In 1959 my Family purchased a four door Ford Ranch Wagon (a brand new 1959 model). The color was medium blue with blue interior. The 1959 Ford Ranch Wagon was also a "plain jane" model; however it was equipped with the 352 big block V/8 -- the 1959 could really move!

During the 1960's my Family moved up to the Ford Country Squire models - owning several Ford Country Squires during that period. In 1963, my Family purchased a 1963 Ford Fairlane Squire - White exterior with Red interior. The 1963 Ford Fairlane Squire was my favorite. I obtained my driver’s license in 1963 - learning to drive in the '63 Fairlane Squire!

The styling of the 1963 Ford Fairlane Squire was superb! The neat exterior design with the small blade fins enhanced the excellent lines of the vehicle. The engine was the "Challenger" 221 V8.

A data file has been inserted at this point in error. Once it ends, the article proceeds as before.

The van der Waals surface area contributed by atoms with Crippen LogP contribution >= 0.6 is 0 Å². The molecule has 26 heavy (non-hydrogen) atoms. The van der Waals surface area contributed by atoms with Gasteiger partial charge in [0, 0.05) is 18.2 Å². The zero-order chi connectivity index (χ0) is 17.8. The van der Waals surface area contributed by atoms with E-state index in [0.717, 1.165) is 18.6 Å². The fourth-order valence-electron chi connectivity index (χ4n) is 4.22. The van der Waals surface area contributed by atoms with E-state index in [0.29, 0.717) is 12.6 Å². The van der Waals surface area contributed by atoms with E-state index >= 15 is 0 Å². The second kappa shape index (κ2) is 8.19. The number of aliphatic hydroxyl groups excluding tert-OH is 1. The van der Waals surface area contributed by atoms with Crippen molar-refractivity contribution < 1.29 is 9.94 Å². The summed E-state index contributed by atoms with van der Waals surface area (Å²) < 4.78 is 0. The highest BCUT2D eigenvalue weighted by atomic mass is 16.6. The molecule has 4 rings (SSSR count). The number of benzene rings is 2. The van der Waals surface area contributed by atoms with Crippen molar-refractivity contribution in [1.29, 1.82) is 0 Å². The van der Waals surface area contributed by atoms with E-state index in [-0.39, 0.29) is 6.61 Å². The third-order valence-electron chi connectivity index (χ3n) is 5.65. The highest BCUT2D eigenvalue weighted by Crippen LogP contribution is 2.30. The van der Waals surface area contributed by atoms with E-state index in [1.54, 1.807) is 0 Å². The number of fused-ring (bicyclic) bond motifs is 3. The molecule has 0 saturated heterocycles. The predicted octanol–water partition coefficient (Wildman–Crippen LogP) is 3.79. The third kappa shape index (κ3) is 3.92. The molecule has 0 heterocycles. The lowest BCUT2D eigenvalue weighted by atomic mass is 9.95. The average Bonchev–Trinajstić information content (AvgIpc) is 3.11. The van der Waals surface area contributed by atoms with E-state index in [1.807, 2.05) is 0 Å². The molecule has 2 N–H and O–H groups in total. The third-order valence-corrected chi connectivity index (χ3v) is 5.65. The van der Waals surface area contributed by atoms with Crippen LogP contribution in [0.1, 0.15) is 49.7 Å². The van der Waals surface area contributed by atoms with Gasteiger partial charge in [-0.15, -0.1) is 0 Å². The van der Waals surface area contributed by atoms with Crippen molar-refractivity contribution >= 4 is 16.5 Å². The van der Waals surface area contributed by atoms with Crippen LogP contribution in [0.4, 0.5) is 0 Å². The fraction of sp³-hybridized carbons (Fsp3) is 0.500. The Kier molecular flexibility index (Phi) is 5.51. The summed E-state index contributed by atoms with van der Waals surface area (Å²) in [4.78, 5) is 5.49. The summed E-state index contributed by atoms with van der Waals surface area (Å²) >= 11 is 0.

Today, I will pay any price to find a pristine original 1963 Ford Fairlane Squire wagon!

Following the 1963 Fairlane Squire, my Family purchased a 1966 Ford Country Squire wagon - Dark Blue with Blue interior and 352 V/8 -- a real road machine. I drove that car more than my Family did -- taking it to Campus often, while I was attending College. Over the course of 3 years, I drove the 1966 Ford Country Squire nearly 100,000 miles – and that was in addition to what my parents drove the vehicle!

In 1970 we traded the 1966 Ford Country Squire with over 150,000 miles on the odometer in for a 1970 Ford Country Squire - another Dark Blue with Blue interior vehicle. The 1970 Ford Country Squire had the" 390" V8 -- that vehicle could move! The 1970 Ford Country Squire was the first vehicle that we purchased with Air Conditioning -- it was great!

We kept the 1970 Ford Country Squire until 1973, when we traded up for a new 1973 Ford Country Squire - another great vehicle. The 1973 Ford Country Squire had the 400 V8 - unfortunately, by 1973 the Federal emissions "regs" were strangling the performance of the engine.